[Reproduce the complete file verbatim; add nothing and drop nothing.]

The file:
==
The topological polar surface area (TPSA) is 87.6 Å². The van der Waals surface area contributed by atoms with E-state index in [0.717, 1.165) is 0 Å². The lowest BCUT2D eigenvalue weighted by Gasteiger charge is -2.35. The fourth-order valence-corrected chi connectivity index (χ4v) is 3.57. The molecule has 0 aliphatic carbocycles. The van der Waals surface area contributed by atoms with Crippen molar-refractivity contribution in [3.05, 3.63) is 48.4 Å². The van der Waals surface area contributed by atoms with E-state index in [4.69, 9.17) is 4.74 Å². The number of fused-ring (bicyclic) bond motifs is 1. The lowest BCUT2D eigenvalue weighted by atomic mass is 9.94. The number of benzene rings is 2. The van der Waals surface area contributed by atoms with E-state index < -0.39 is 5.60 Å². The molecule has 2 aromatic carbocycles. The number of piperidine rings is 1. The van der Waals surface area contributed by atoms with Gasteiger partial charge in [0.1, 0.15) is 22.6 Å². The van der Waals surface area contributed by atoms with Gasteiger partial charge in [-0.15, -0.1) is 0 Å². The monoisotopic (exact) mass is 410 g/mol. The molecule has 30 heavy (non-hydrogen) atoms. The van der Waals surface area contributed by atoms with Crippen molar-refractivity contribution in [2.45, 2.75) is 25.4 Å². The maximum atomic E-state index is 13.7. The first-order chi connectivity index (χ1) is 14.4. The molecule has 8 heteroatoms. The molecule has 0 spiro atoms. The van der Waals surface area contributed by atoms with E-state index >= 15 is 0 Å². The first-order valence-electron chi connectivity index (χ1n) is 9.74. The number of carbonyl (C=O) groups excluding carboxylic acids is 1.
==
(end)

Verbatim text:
The topological polar surface area (TPSA) is 87.6 Å². The van der Waals surface area contributed by atoms with E-state index in [0.717, 1.165) is 0 Å². The lowest BCUT2D eigenvalue weighted by Gasteiger charge is -2.35. The fourth-order valence-corrected chi connectivity index (χ4v) is 3.57. The molecule has 0 aliphatic carbocycles. The van der Waals surface area contributed by atoms with Crippen molar-refractivity contribution in [3.05, 3.63) is 48.4 Å². The van der Waals surface area contributed by atoms with E-state index in [4.69, 9.17) is 4.74 Å². The number of fused-ring (bicyclic) bond motifs is 1. The lowest BCUT2D eigenvalue weighted by atomic mass is 9.94. The number of benzene rings is 2. The van der Waals surface area contributed by atoms with E-state index < -0.39 is 5.60 Å². The molecule has 2 aromatic carbocycles. The number of piperidine rings is 1. The van der Waals surface area contributed by atoms with Gasteiger partial charge in [0.1, 0.15) is 22.6 Å². The van der Waals surface area contributed by atoms with Gasteiger partial charge in [-0.15, -0.1) is 0 Å². The monoisotopic (exact) mass is 410 g/mol. The molecule has 30 heavy (non-hydrogen) atoms. The van der Waals surface area contributed by atoms with Crippen molar-refractivity contribution in [2.45, 2.75) is 25.4 Å². The maximum atomic E-state index is 13.7. The first-order chi connectivity index (χ1) is 14.4. The molecule has 8 heteroatoms. The molecule has 0 spiro atoms. The van der Waals surface area contributed by atoms with E-state index >= 15 is 0 Å². The first-order valence-electron chi connectivity index (χ1n) is 9.74. The number of carbonyl (C=O) groups excluding carboxylic acids is 1.